Cut-resistant gloves are essential PPE needing to be worn throughout all stages of working around metal.  However, its importance can’t be understated when workers must handle rough-edged stamped metal and move to other work stations where sharp metal is present.

Examples of Stamped Automotive Parts

There are thousands of stamped parts used in automobiles. Some of the parts that regularly get stamped are bayonet sockets, caps, coupling joints, engine mounts, exhaust mufflers, fuel injectors, motor housings, seat latches, and thermostats.

Applications Performed by Stamping Workers

Workers perform a variety of tasks during the stamping process and when forming metal, including:

  • Bending and forming metal sheets to desired shapes.
  • Checking and inspecting parts.
  • Cutting and separating metal.
  • Handling metal panels and body structures.
  • Grabbing and handling sharp metal parts formed from the presses.
  • Lifting stamped parts into place on the welding line.
  • Moving and transferring stamped parts to welding cells.
  • Operating machine presses.

Metal Stamping Hazards and Injuries

Metal stamping is hazardous work.  There are 4.5 million reported injuries in the metal manufacturing industry each year.  In 2016, OSHA cited one metal stamping company for nine serious and two other-than-serious safety violations.  Workers can get injured at every step of the stamping process.

When you examine injuries within the automotive industry, most of them occur around the stamped metal itself.  Injuries typically occur when workers are taking stamped pieces off the machine, moving stamped parts, and then transferring them to welding cells for frame assembly.  

Workers in metal stamping are at risk when:

  • Material handling: The edges of sheet metal may be abrasive and razor sharp, so even the most careful worker is at risk for cuts if they’re not wearing the proper protection.
  • Sharp objects: Sheet metal workers are in constant contact with some of the world’s sharpest materials.  Workers are punching, cutting, bending, and shaping metal.
  • Cuts and crush: Workers can be cut by the edges of sharp metal and have their hands or arms crushed by objects.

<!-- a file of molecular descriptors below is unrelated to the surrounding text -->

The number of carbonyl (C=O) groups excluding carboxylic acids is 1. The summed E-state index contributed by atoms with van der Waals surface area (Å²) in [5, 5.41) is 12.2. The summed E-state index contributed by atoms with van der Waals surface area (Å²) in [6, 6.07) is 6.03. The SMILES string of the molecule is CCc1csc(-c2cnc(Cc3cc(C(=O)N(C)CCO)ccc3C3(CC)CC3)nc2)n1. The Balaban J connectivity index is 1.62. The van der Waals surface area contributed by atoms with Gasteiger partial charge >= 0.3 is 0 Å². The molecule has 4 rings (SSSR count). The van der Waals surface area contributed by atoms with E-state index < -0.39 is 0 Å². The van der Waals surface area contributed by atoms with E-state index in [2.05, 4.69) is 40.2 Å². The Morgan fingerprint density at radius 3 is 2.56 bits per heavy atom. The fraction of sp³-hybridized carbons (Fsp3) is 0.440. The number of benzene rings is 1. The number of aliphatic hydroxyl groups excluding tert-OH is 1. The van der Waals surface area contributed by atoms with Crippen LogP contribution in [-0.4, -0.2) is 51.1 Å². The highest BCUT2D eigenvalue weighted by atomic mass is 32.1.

• Impaired vision: Workers who handle sheet metal are potentially exposed to flying metal fragments, particles, and projectiles.
  • Puncture: Metal splinters, small metal chips, and burrs are found all over sheet metal.  They can easily puncture workers’ skin.

PPE for Stamping Applications

Stamping requires that workers wear the best cut protection available.  Here are two new products from MCR Safety.

The MCR Safety Cut Pro™ 92735N glove features a 15-gauge plaited black Hypermax™ and steel shell.  The plaiting provides additional comfort from steel fibers that help reinforce the glove’s strength.  From a strength standpoint, the 92735N scores a “top of the chart” ANSI Cut A9 and ANSI Puncture 5.  The reinforced thumb crotch provides extended use in a high-stress area.  The black color also hides dirt and grease to provide the user with a perceived desire to wear the gloves longer.

The Cut Pro™ 92743BP offers a seamless salt and pepper Hypermax™ shell that supplies cut, tear, and abrasion resistance.  It also offers good dexterity and is comfortable and easy to wear. The black foam nitrile/water-based PU-coated palm and fingertips provide a durable grip and hide dirt, grit, and grime.  With high cut and abrasion scores, this glove keeps coming back for more.

You should also check out MCR Safety's Glove Cut Protection page.  They explain the American National Standards Institute’s ANSI/ISEA 105-2016 cut-resistance standard and provide an extremely helpful sorting tool for choosing different levels of cut-resistant gloves, from ANSI A2 to A9.  All metal stamping workers should consider wearing at least A7 cut protection and above.  

Previously Featured on MCR Safety's blog.


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MCR Safety has over forty years of experience as a leader in the field of personal protective equipment (PPE). Our assortment of offerings includes gloves, glasses, and garments which are made from the highest quality materials available to ensure maximum safety, comfort, and style.